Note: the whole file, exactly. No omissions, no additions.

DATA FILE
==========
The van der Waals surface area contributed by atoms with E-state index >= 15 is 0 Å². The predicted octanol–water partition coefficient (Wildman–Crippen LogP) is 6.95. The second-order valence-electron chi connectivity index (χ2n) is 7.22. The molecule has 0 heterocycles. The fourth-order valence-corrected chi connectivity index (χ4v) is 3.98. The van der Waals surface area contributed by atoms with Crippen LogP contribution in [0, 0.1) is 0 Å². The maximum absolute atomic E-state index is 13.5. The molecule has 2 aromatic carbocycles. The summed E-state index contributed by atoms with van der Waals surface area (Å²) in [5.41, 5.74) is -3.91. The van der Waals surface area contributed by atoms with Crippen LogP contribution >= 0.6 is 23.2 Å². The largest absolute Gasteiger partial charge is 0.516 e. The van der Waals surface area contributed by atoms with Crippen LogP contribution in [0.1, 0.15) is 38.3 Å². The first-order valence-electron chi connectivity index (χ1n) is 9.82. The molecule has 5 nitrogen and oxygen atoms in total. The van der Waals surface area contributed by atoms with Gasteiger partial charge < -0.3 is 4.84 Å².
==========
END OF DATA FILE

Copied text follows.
The van der Waals surface area contributed by atoms with E-state index >= 15 is 0 Å². The predicted octanol–water partition coefficient (Wildman–Crippen LogP) is 6.95. The second-order valence-electron chi connectivity index (χ2n) is 7.22. The molecule has 0 heterocycles. The fourth-order valence-corrected chi connectivity index (χ4v) is 3.98. The van der Waals surface area contributed by atoms with Crippen LogP contribution in [0, 0.1) is 0 Å². The maximum absolute atomic E-state index is 13.5. The molecule has 2 aromatic carbocycles. The summed E-state index contributed by atoms with van der Waals surface area (Å²) in [5.41, 5.74) is -3.91. The van der Waals surface area contributed by atoms with Crippen LogP contribution >= 0.6 is 23.2 Å². The largest absolute Gasteiger partial charge is 0.516 e. The van der Waals surface area contributed by atoms with Crippen LogP contribution in [0.1, 0.15) is 38.3 Å². The first-order valence-electron chi connectivity index (χ1n) is 9.82. The molecule has 5 nitrogen and oxygen atoms in total. The van der Waals surface area contributed by atoms with Gasteiger partial charge < -0.3 is 4.84 Å².